5 Animal Frolics and Spontaneous Qi as an Origin of Qigong – Message from Janne (2)

5 animal frolics spontaneous qigong
5 animal frolics spontaneous qigong
Spontaneous Qi as an origin of Qigong

In this next part, I explore and discuss the concept that qigong sets like the Five Animal Frolics and even the 8 pieces of brocade may possibly have evolved from spontaneous qigong movement.

What are the 5 Animal Frolics?

The 5 animal frolics’ are an ancient set of exercises sometimes attributed to the Chinese monk Hua Tao. These are a series of health exercises modelled on the movements of the Tiger, Dear, Bear, Monkey and Crane. These exercises work on specific Channels (Meridians) and enhance the flow of Qi in the body. 

These exercises are covered in detail in the book – ‘The Complete System of Self-Healing Internal exercises‘ by Stephen T. Chang.

Here is a YouTube video of them:

 Janne shared me his thoughts of these exercises:

Today there are really many styles and forms about the five animal play and almost every one of them is teaching the styles where you just imitate the movement’s of these five animals. Then it’s like an actor who plays a role, but who’s not the real thing.

In spontaneous five animal play, the animal moves comes from the energy of the meridian, and is unique for everyone although you can spot the certain animal moves when the energy moves one meridian to another.

My own theory is that the spontaneous form of qigong is the origin of many qigong styles. 

My own thoughts on this and experience with the 5 Animal Frolics

This thought by Janne fits with my own belief about the origin of qigong, tai chi and especially the origin of the 5 animal exercises.

I wrote before in this article – Qigong and Encounters with Spontaneous Qi: Part One,  about my first attempt at practiced the 5 animal exercises in my early 20s, whilst looking for a way to heal a digestive disease. This was years before I had any understanding of acupuncture or qigong or knowledge of energy work.

Basically, I didn’t have a clue how to do these exercises. Here is an extract

My first introduction to qigong came in my early twenties. My mother had bought a copy of a book which showed the ‘5 animal frolics’ – an ancient set of exercises sometimes attributed to the Chinese monk Hua Tao. This book contains a series of health exercises modelled on the movements of the Tiger, Dear, Bear, Monkey and Crane.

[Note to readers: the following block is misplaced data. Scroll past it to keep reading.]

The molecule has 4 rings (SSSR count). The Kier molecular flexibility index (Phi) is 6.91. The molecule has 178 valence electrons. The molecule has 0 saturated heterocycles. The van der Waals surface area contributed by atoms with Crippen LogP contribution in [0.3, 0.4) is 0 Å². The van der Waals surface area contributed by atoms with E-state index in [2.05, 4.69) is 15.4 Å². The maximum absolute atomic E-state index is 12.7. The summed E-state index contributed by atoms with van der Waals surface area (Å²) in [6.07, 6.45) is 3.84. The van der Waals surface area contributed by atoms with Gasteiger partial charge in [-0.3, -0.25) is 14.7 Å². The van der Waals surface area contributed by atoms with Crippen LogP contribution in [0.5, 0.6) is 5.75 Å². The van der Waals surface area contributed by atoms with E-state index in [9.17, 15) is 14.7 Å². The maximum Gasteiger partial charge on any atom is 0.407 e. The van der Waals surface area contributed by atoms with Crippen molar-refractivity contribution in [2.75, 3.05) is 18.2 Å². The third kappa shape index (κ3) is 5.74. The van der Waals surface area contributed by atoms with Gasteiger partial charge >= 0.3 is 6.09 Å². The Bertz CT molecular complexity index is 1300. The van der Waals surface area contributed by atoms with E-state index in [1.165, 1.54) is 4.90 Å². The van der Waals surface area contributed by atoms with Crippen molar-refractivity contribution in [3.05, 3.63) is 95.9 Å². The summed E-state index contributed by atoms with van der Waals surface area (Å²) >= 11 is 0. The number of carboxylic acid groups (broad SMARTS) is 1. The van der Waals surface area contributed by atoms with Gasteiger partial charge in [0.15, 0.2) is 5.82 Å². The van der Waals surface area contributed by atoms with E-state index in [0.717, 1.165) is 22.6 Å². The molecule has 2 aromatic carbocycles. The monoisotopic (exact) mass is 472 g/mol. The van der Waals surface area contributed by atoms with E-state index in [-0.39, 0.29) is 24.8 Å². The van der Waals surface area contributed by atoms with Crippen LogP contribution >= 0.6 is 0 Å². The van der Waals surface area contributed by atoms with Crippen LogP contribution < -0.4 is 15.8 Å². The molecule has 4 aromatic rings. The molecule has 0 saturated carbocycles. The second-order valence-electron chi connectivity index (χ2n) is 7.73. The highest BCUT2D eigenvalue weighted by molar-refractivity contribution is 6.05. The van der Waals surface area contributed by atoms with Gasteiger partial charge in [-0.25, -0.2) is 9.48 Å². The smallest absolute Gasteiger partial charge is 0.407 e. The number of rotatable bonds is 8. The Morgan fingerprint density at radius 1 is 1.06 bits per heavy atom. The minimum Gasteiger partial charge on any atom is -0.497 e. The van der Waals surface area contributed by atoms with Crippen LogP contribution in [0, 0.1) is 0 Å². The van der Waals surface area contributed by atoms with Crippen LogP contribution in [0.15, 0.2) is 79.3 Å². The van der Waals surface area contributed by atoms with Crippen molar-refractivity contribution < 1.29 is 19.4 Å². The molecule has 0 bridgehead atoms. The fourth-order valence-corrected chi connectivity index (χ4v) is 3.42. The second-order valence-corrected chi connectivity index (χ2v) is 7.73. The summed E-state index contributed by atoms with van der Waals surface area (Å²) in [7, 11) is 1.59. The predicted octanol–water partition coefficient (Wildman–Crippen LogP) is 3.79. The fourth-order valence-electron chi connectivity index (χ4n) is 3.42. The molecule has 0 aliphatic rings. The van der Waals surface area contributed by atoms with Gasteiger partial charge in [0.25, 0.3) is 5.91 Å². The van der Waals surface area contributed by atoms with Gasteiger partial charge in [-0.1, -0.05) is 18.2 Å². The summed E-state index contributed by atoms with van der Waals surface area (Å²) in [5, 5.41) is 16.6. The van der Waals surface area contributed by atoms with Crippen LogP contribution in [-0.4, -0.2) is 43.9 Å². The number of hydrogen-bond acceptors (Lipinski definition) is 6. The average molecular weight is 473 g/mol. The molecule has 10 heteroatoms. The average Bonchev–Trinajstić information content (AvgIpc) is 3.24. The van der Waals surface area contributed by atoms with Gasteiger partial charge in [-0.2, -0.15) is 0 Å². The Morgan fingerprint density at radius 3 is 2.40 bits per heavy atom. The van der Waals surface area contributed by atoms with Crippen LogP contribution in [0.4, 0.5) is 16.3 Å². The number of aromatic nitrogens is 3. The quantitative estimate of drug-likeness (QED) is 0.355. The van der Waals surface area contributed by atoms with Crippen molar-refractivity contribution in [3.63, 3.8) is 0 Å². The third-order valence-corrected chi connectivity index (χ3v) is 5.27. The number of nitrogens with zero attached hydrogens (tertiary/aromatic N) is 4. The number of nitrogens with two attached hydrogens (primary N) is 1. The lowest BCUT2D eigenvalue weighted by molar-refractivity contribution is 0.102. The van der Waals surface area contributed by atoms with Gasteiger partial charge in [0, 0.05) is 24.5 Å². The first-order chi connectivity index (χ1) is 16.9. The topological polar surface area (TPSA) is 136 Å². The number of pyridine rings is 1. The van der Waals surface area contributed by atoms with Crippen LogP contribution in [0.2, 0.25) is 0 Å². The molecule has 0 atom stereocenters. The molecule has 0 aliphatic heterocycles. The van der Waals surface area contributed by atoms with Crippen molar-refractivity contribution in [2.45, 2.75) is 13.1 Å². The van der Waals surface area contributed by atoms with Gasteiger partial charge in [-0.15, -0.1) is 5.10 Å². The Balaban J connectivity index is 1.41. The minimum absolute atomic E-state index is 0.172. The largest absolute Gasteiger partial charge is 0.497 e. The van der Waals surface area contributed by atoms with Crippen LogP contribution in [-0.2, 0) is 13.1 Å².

This was the pre-internet days. These days you only need to open YouTube, and you can get your own personal teacher. Back then, nada.

I can recall practicing the bear and a monkey exercise. And I took it literally. I thought the monkey exercise meant you had to pretend to be a monkey. So I did. I modelled myself on Clyde in the Clint Eastwood movie – ‘Any which way but lose’ with a little bit of Planet of the Apes thrown in for good measure. I made some impressive monkey noises and monkey movements. 

I didn’t bother with the crane or deer. I just couldn’t get my motivation. I probably needed more acting lessons.

You Need a Teacher 

This echos what Janne said about someone who watches and then imitates the moves is a kind of acting. 

This taught me that you really need a good tai chi or qigong teacher when learning these exercises.

You can only get so far by yourself with a book. I came to the same conclusion when trying to learn the piano by myself with a book.

We need systemisation

It is important to mention that there is great value in systemised sets like the Five animal exercises and 8 pieces of brocade. And also in people learning and imitating the moves (without allowing the flow of spontaneous qi). 

By having a systemised set, people can learn these moves and gain the benefits of enhancing their qi.

Also it is unrealistic for people to immediately enter spontaneous qi or even understand the flow of qi in their bodies when learning these exercises for the first time.

So basically, imitation is a necessary step to go through and to learn to carry out qigong exercises.

But if you want to take it further, my proposition is that spontaneous qigong is another level of qigong. Though it does seem to be an optional level. 

Spontaneous Qi as the basis

The other thing I learned, which came years later after discovering spontaneous qigong, is that I believe these exercises evolved from spontaneous qigong practice. 

This understanding came to me one time during a period when I was undergoing regular spontaneous qigong practice following an encounter of having spontaneous qigong actition through an acupuncture treatments with Miro (Miro Baricic – Encounters with Spontaneous Qi (7)).